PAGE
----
Cases reported "Glucose Intolerance"

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1/32. Radiation therapy for neurosarcoidosis: report of three cases from a single institution.

    sarcoidosis is a chronic, multisystemic disorder of unknown etiology. The incidence of central nervous system involvement is as high as 5%. Although steroids have been the cardinal treatment for sarcoidosis, many patients become symptomatically unresponsive to them. Other patients may suffer from glucose intolerance, cataracts, and obesity, which are adverse effects of high-dose steroids. Various reports in the literature suggest that some chemotherapeutic agents and/or radiation may be useful in these situations. We present three patients with neurosarcoidosis who were treated with radiation at a single institution. We also review previous reports on radiation-treated neurosarcoid patients. While the results vary, some patients clearly derive symptomatic benefits from low-dose radiation. Since the side effects of low-dose cranial irradiation are minimal, it may be prudent to use radiation therapy for patients who are refractory to steroids or who suffer adversely from high-dose steroids. ( info)

2/32. Adverse metabolic and cardiovascular risk following treatment of acute lymphoblastic leukaemia in childhood; two case reports and a literature review.

    We report two patients who survived childhood acute lymphoblastic leukaemia (ALL) following treatment with chemotherapy, total body irradiation (TBI) and bone marrow transplantation (BMT). The first case presented with an acute cerebral infarction at 23 years of age and was found to have non-ketotic diabetes and gross mixed hyperlipidaemia; the second presented with non-ketotic diabetes, hypertension, proteinuria and dyslipidaemia at age 16 years. The association of glucose intolerance with other vascular risk factors in young adult survivors of BMT was recently highlighted in a follow-up study of 23 survivors of BMT [1], but none presented with such gross mixed hyperlipidaemia. The improving survival rates of childhood malignancy over the last two decades will present adult physicians with patients who have accelerated vascular risk at a young age who will require early treatment to modify it. ( info)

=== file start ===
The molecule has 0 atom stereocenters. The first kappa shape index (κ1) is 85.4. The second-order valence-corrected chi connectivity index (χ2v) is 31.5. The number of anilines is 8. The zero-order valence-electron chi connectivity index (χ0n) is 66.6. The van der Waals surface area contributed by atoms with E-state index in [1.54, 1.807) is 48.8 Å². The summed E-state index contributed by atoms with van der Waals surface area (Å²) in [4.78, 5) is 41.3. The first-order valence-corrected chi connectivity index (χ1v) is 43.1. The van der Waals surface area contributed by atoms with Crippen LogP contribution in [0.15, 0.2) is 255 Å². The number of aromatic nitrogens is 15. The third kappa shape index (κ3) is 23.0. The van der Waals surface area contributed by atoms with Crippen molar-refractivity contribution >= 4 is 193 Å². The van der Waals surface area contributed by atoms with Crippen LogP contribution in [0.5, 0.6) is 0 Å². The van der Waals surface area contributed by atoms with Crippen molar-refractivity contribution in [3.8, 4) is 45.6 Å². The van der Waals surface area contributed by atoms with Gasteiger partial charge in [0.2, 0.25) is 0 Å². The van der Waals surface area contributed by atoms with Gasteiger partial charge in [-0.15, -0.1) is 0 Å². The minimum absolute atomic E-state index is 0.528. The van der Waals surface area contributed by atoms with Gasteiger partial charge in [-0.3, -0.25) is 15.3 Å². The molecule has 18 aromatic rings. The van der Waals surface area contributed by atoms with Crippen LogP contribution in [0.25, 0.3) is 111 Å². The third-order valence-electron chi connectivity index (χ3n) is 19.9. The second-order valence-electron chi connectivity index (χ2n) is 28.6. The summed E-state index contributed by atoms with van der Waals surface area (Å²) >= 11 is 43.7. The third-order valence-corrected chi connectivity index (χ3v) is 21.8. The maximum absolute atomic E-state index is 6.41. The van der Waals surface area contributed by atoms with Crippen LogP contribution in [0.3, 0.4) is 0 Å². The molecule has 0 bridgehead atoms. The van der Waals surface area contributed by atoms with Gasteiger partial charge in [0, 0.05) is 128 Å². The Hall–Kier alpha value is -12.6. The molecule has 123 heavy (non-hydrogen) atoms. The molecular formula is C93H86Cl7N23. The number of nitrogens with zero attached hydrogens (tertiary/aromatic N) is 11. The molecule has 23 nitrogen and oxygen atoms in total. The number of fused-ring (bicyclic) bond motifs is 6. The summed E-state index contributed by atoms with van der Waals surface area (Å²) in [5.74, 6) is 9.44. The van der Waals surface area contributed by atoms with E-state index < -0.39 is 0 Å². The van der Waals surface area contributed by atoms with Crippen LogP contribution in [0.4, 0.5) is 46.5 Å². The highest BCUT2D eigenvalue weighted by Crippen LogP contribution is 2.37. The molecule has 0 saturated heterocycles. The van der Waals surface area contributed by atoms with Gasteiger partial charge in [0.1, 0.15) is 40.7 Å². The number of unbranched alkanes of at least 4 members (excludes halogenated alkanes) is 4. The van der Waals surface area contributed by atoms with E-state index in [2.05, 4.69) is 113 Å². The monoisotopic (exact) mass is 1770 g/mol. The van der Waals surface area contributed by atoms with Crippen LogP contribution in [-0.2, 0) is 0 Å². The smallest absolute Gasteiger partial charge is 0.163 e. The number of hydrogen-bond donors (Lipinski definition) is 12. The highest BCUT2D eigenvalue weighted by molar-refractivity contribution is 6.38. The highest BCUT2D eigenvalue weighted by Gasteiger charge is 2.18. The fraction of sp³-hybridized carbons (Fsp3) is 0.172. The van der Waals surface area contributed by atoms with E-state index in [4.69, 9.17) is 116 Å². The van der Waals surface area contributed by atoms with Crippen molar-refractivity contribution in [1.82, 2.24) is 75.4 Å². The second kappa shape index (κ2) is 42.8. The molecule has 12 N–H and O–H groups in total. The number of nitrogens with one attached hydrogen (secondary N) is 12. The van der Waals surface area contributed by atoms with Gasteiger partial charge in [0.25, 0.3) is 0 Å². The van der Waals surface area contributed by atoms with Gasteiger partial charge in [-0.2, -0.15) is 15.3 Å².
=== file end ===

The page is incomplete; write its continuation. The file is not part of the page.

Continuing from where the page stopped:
3/32. apolipoprotein a-i deficiency with accumulated risk for CHD but no symptoms of CHD.

    We evaluated a 69-year-old Japanese woman with apolipoprotein (apo) A-I deficiency, high levels of low-density lipoprotein (LDL)-cholesterol, hypertension and impaired glucose tolerance. The patient had corneal opacity, but neither xanthomas, xanthelasma, nor tonsillar hypertrophy. She was not symptomatic for coronary heart disease (CHD), and had normal electrocardiograms at rest and exercise using a cycle ergometer. She had severely reduced levels of high-density lipoprotein (HDL)-cholesterol (0.10-0.18 mmol/l) and no apo A-I (<0.6 mg/dl). LDL-cholesterol and apo B as well as apo E were increased even under treatment with 10 mg pravastatin per day. Gel filtration chromatography revealed that in addition to VLDL and LDL fractions, she had apo A-II rich and apo E rich fractions, which were present in the HDL fraction separated by ultracentrifugation. A cytosine deletion was identified by genomic dna sequencing of the apo A-I gene of the patient at the third base of codon 184 in the fourth exon, which led to a frame shift mutation and early termination at codon 200. This patient is the oldest among those with apo A-I deficiency reported in the literature, and she had no symptoms of CHD despite the accumulated risk for the disease. ( info)